By DAVID SKOLNICK | email@example.com
Since it opened in 2005, the Covelli Centre — the city-owned sports and entertainment arena originally called the Youngstown Convocation Center — has had a hockey team as its main tenant.
Attendance has never been strong for most of the team's eight seasons there, and today it's at its low point. Since the facility loses money on each game, the future of the sport at the downtown center is on thin ice.
“It’s a football town, it’s a basketball town, and it’s a baseball town,” Bruce Zoldan said of the Mahoning Valley. “Hopefully, it will be a hockey town.”
However, even Zoldan’s top executive has his doubts. When Zoldan’s B.J. Alan Co. announced the pending closing of the Ice Zone, an indoor ice rink in Boardman, William A. Weimer, the company’s vice president and general counsel, said, “Unfortunately, as much as we’ve tried to push ice sports, there’s a disconnect here — it’s a hard-core football and baseball area.”
Zoldan owns the Youngstown Phantoms, a member of the United States Hockey League, which has called the Covelli Centre home since 2009.
But the contract with the city requires the team, which plays in what is considered the top junior hockey league in the country, to average at least 2,000 fans a game annually for four years — a number it’s never reached — or the city can terminate the contract unless the Phantoms pay $75,000 for a fifth season.
Zoldan wants the $75,000 fee waived, saying he’s lost more than $1 million running the team, and is committed to improving attendance.
“Unlike others who have tried [to have sports teams play at the center] and left because they sustained losses,
we’ve sustained losses and are moving ahead,” he said.
Previously, both the AF2 Youngstown Thunder football team and the Central Hockey League Youngstown SteelHounds called the city’s center home. Both are now defunct.
“We’re asking [the city] to reinvest in our team by
waiving the $75,000. If they don’t, it shows the city doesn’t want us back,” Zoldan said. “It’s adding insult to injury or pouring something on the wound.”
City and Covelli Centre officials say they’ll wait until the season ends next month before discussing a possible contract renewal.
If a deal isn’t worked out with Zoldan, the city may look at a return to a mid-level professional hockey team next season.
During the first three years at the center, the
minor league pro SteelHounds drew considerably larger crowds than the junior hockey league Phantoms.
“We had considerably more people attend the SteelHounds games, but the economics of a pro team makes it difficult to be successful,” said Eric Ryan, the center’s executive director.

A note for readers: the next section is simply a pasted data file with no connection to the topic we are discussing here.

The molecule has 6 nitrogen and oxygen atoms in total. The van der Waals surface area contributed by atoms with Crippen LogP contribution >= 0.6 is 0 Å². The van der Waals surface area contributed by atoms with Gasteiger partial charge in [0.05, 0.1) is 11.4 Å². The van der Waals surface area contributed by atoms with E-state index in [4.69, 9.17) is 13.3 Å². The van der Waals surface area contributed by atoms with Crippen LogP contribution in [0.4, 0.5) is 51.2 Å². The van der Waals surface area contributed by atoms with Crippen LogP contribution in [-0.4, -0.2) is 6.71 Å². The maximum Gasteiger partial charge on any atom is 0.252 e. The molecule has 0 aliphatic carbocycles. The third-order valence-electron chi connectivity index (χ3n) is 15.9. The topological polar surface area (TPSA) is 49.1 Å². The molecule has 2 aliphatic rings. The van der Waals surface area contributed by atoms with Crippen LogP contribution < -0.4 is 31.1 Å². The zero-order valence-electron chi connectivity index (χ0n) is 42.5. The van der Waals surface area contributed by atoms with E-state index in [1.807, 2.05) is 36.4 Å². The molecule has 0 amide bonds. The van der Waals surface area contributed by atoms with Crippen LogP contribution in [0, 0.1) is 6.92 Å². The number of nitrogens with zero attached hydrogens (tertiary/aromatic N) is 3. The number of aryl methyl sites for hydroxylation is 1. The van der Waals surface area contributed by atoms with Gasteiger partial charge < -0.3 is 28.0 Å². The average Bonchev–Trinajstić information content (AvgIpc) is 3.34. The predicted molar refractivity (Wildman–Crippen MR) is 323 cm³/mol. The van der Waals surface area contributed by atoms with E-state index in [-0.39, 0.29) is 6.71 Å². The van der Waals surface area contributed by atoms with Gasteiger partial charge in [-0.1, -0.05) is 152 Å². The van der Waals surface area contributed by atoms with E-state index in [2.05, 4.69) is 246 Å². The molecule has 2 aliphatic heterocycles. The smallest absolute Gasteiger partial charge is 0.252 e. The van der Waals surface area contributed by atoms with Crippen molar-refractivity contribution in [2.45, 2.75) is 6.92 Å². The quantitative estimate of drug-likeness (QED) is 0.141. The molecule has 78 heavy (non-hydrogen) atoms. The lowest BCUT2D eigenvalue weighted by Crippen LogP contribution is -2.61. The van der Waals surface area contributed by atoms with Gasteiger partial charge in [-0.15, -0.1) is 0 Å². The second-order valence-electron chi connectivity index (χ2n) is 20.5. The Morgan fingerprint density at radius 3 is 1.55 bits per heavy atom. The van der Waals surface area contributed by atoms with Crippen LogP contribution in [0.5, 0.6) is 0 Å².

“Just because you have more people attending doesn’t necessarily mean the team is more profitable. From a venue standpoint, more patrons through the doors always means more ancillary revenue and building profit.”
Ryan said the facility loses about $200 for each Phantoms
game when the wear and tear on mechanical equipment, utilities and the cost of changing from a hockey game to another event such as a concert are considered.
“Obviously, hockey doesn’t have the rich tradition other sports do in our community, but minor-league sports are as much about the entertainment value as they are about the sport,” Ryan said. “I think we offer quality entertainment at a fair price.”
Seats for Phantoms games are as inexpensive as $6 each. But those are located in five sections of the center — behind one of the goalies and near where the Zamboni machine access is to the ice — that just last season were curtained off. Meanwhile tickets for certain seats behind the penalty box, for
example, jumped from $13.50 each to $25.
The lackluster attendance — though business has picked up in the last three games as the Phantoms’ winning season continues — isn’t because of the ticket prices, Zoldan said.
“Our prices are fair,” he said. “A family can buy tickets for $6 each.”
A large majority of those who lease luxury suites at the center don’t use them for Phantoms games, and hockey doesn’t play much of a factor when it comes to sponsorship, Ryan said. Steve Costa of PA Sports & Entertainment, the firm that conducted the city’s recent study, said suite holders aren’t interested in hockey and have trouble giving away tickets.
The Phantoms haven’t hit a 2,000 attendance average during any of its three full seasons, and with a few games left this season, it’s averaging 1,354 fans a game, according to USHL
Covelli Centre officials say the Phantoms average attendance
this season has been about 1,050, based strictly on the number of people who show up for the games.
Also, the team’s average attendance for its first three seasons is 1,760 per home game, according to USHL statistics. But center officials say the average number of people who actually showed up to watch the Phantoms games was 1,226 during the first three seasons.
It’s not just the Phantoms. There’s also a difference in attendance figures for the SteelHounds during the team’s three years at the center.
The CHL reported an average of 3,670 fans at each SteelHounds home game while center officials, counting people who actually attended the team’s games, said the average was 2,520.
The Phantoms attendance this season is the second lowest in the USHL, officially and unofficially. Only Team USA — based in Ann Arbor, Mich., with a focus on being a national development program for hockey in this country rather than marketing itself as a local team seeking a fan base — is worse with only an average of 284 fans at its home games.